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May cites Indian techies, JLR in bid to sell Brexit deal

Vidya Ram London | Updated on November 19, 2018 Published on November 19, 2018

British Prime Minister Theresa May speaks at the Confederation of British Industry’s (CBI) annual conference in London on Monday   -  Retuers

Immigration system will be driven by skills, says British PM

British Prime Minister Theresa May continued to defy her critics as she reached out to business, with an attempt to focus on her vision for the post-Brexit immigration regime that would ensure EU nationals, regardless of skill level could no longer “jump the queue ahead of…software developers from Delhi.”

The end to free movement is an aspect of the withdrawal deal that May has sought to focus on as she has stood firm against critics across the political spectrum after reaching an agreement on a withdrawal deal with EU leaders that sparked several ministerial resignations and has led to members of her party submitting letters of no-confidence in her.

While immigration concerns were seen as one of the catalysts of the Brexit vote, industry has voiced its concerns, particularly about the ability for it to access the skills base it needed. Carolyn Fairbairn, director general of industry body the CBI, while welcoming the progress that had been made in the deal overall cautioned about the government’s vision for post-Brexit immigration policy, warning that a policy focused only on highly-skilled workers would lead to a skills shortage. “What has been proposed so far won’t work; the idea that anyone earning less than £30,000 can’t contribute to our economy, for instance.”

“Government may be listening to business when it comes to immigration, but they still aren’t hearing. A false choice between high and low skilled workers would deny businesses, from house builders to healthcare providers, the vital skills they need to succeed.”

Tough environment

Her concerns were echoed by Surinder Arora, an Indian-origin businessman who founded the Arora Group of hotels, who raised concerns about the ability of businesses such as his to access the skills base he needed. The situation had been “tough” for business since the referendum, and he urged the Prime Minister not to forget all businesses including the tourism and travel industry, during a question and answer session at the conference.

However, May insisted her strategy of focussing on enabling access for highly-skilled workers was the strategy recommended by the independent Migration Advisory Committee. She suggested it was a time for business to step up its work too including by helping to develop the skills base in the UK. “At a time when many are questioning whether free markets and an open trading economy can work for everyone in society…all of you must play your part too, by stepping up to demonstrate that you truly have a stake in the success of this country.”

The issue of non-EU versus EU immigration has been a controversial one throughout the Brexit referendum and after. In October the government announced that Indian citizens and other non-EU citizens will have the same immigration rights as EU citizens in the U.K., under a system that will give priority to high skilled workers no matter where they come from. However, the new system will introduce even further restrictions on the ability of Indian workers and their families to come to the UK, requiring any family to be sponsored by the employer.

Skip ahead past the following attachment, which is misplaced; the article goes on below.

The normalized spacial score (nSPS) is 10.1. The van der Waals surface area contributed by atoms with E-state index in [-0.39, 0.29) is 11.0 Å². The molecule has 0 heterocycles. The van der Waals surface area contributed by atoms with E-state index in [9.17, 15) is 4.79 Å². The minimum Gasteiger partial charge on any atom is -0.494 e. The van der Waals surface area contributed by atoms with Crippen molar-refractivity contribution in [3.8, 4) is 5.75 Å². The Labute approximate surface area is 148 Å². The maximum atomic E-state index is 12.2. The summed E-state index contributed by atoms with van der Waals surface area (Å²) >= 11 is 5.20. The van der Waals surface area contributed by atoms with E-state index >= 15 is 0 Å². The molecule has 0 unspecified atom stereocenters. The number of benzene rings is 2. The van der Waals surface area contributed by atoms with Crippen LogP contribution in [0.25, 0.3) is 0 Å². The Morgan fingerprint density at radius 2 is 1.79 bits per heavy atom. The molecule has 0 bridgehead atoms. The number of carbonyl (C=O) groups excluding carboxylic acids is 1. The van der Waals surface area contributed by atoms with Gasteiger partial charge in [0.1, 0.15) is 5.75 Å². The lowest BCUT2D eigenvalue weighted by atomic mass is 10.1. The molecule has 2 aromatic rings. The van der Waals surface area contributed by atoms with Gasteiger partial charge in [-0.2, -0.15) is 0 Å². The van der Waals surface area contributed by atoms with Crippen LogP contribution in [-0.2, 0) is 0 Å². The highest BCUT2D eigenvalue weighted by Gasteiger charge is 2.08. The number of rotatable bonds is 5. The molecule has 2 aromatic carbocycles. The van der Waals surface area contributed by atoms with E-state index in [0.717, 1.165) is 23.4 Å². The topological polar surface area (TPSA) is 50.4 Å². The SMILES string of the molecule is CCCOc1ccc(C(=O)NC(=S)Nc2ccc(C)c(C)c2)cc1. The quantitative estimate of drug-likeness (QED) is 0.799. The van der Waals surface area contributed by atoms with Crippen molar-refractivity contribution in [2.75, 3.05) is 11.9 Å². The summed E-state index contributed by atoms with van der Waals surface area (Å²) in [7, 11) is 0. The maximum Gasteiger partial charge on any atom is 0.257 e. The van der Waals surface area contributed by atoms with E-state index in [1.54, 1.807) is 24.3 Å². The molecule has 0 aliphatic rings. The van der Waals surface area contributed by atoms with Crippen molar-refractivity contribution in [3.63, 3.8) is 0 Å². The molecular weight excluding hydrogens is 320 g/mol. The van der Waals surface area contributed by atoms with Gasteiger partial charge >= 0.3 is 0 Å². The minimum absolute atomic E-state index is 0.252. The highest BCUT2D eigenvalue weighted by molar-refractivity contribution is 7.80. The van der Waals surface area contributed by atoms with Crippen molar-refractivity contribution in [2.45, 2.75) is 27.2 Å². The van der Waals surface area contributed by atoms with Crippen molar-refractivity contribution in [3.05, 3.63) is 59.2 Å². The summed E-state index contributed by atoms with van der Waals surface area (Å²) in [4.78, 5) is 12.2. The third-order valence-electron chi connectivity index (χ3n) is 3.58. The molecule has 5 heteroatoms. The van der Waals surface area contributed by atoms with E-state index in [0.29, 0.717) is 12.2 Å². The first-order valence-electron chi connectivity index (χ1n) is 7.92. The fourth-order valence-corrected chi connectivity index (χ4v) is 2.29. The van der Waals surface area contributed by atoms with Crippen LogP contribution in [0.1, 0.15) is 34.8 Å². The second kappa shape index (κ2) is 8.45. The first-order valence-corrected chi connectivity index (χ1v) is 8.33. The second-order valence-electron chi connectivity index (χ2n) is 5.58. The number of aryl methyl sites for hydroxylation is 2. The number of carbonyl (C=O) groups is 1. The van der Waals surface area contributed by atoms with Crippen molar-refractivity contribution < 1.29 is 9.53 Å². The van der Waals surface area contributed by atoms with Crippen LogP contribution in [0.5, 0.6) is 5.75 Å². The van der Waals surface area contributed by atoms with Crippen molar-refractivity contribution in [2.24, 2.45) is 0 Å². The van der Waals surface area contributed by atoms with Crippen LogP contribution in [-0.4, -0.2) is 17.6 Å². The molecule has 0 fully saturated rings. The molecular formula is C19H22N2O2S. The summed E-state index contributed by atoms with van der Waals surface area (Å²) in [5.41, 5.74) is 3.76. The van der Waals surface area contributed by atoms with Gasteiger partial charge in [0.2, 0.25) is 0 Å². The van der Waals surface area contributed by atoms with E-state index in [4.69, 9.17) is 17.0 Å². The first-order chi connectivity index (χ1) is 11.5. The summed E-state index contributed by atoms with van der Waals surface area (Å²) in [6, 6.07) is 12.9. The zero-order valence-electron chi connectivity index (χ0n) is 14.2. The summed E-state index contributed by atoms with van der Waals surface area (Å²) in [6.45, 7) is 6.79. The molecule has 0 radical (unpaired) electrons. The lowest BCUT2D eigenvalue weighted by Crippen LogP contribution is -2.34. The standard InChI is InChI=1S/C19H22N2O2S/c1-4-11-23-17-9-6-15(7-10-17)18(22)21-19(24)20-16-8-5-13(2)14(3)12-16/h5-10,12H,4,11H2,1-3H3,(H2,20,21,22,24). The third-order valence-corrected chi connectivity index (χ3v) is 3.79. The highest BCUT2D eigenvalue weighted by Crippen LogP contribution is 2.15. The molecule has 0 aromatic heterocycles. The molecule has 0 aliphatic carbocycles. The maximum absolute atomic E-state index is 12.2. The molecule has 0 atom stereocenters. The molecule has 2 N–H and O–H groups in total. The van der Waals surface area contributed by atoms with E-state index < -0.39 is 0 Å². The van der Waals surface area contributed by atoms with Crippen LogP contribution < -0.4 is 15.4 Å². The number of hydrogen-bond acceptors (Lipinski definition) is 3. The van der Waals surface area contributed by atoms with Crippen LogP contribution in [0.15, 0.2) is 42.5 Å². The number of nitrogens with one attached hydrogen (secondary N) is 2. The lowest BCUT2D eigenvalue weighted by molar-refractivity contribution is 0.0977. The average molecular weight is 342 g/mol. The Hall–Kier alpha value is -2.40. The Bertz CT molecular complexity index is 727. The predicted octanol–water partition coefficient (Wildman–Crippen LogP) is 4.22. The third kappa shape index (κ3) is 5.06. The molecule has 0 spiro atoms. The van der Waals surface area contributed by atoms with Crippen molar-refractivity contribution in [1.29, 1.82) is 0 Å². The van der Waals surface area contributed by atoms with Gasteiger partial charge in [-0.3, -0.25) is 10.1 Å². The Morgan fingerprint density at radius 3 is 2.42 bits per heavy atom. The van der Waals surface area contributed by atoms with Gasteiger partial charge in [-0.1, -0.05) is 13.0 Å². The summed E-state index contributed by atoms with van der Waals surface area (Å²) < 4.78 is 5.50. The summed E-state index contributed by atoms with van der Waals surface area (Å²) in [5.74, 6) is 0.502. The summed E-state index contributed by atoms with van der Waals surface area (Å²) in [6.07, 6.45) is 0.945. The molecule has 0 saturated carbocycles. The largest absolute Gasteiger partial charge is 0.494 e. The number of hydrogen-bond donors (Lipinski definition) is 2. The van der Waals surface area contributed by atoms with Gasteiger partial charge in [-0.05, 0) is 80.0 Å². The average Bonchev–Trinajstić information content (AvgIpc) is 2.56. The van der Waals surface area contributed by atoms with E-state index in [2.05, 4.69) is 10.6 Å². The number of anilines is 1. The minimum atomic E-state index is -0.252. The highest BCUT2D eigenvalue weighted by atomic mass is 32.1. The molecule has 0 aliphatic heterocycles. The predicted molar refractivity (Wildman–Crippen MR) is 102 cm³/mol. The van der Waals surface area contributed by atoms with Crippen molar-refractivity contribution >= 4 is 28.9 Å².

Firm resistance

May has fought back firmly against the opposition to her withdrawal agreement from within her party, bolstered by support from industry, and some significant voices in her own party. Earlier in the day, cabinet member Michael Gove, who has remained within the cabinet, said that the Prime Minister had his “full support.” Media reports had suggested that Gove, and several other cabinet members had remained there to attempt to revise the deal, though May has insisted that there is limited room for manoeuvre.

A summit is set to take place this weekend in Brussels for European leaders to formalise the deal that has the official backing of the British cabinet. EU lead negotiator Michel Barnier appealed for calm on Monday to ensure that Britain could lead the EU in “an orderly manner.” While business is critical of the government’s post-Brexit immigration policy, they have welcomed some of the clarity, including on arrangement for the smooth flow of goods between the UK and the EU, an aspect that May also focussed on in her attempt to reach beyond parliamentarians and sell the deal to business leaders and the public.

Pointing to automakers such as Jaguar Land Rover, Nissan and others that relied on “just in time supply chains” and supported tens of thousands of jobs directly and indirectly in the country, she said that the proposed deal would “work for all of them and sustain the livelihoods they provide to working people across the country”. The auto industry has been cautious in its response to the withdrawal agreement, saying it was a positive step to avert the “devastating consequences” of a no-deal Brexit. “For the automotive industry Brexit is about damage limitation,” said the industry body the SMMT last week. “Truly frictionless trade is the only way to ensure the industry’s future success and this should be the objective of all parties as we move into negotiating the permanent UK-EU relationship,”

Published on November 19, 2018
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